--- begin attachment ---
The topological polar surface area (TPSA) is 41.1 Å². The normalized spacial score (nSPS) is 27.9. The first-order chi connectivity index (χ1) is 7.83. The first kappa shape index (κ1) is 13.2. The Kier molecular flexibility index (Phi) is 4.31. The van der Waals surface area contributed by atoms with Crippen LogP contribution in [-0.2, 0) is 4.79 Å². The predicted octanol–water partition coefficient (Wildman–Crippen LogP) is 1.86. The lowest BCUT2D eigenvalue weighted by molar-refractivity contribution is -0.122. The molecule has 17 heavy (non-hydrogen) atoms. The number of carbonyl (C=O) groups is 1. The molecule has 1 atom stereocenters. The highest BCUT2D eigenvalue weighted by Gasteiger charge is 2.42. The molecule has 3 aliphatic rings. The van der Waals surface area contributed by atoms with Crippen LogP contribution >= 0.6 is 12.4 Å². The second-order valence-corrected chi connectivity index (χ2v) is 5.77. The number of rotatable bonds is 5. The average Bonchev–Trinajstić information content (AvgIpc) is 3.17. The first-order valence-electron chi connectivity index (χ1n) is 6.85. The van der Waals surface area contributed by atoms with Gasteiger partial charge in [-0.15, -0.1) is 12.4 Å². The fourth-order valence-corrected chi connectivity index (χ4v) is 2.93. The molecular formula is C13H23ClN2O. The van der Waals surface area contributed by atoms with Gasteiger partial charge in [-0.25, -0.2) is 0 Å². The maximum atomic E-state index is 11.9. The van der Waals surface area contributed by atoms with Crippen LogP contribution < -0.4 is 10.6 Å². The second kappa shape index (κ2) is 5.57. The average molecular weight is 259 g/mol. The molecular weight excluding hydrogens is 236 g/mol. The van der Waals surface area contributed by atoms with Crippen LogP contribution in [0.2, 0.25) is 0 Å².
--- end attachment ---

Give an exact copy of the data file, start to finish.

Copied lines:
The topological polar surface area (TPSA) is 41.1 Å². The normalized spacial score (nSPS) is 27.9. The first-order chi connectivity index (χ1) is 7.83. The first kappa shape index (κ1) is 13.2. The Kier molecular flexibility index (Phi) is 4.31. The van der Waals surface area contributed by atoms with Crippen LogP contribution in [-0.2, 0) is 4.79 Å². The predicted octanol–water partition coefficient (Wildman–Crippen LogP) is 1.86. The lowest BCUT2D eigenvalue weighted by molar-refractivity contribution is -0.122. The molecule has 17 heavy (non-hydrogen) atoms. The number of carbonyl (C=O) groups is 1. The molecule has 1 atom stereocenters. The highest BCUT2D eigenvalue weighted by Gasteiger charge is 2.42. The molecule has 3 aliphatic rings. The van der Waals surface area contributed by atoms with Crippen LogP contribution >= 0.6 is 12.4 Å². The second-order valence-corrected chi connectivity index (χ2v) is 5.77. The number of rotatable bonds is 5. The average Bonchev–Trinajstić information content (AvgIpc) is 3.17. The first-order valence-electron chi connectivity index (χ1n) is 6.85. The van der Waals surface area contributed by atoms with Gasteiger partial charge in [-0.15, -0.1) is 12.4 Å². The fourth-order valence-corrected chi connectivity index (χ4v) is 2.93. The molecular formula is C13H23ClN2O. The van der Waals surface area contributed by atoms with Gasteiger partial charge in [-0.25, -0.2) is 0 Å². The maximum atomic E-state index is 11.9. The van der Waals surface area contributed by atoms with Crippen LogP contribution < -0.4 is 10.6 Å². The second kappa shape index (κ2) is 5.57. The average molecular weight is 259 g/mol. The molecular weight excluding hydrogens is 236 g/mol. The van der Waals surface area contributed by atoms with Crippen LogP contribution in [0.2, 0.25) is 0 Å².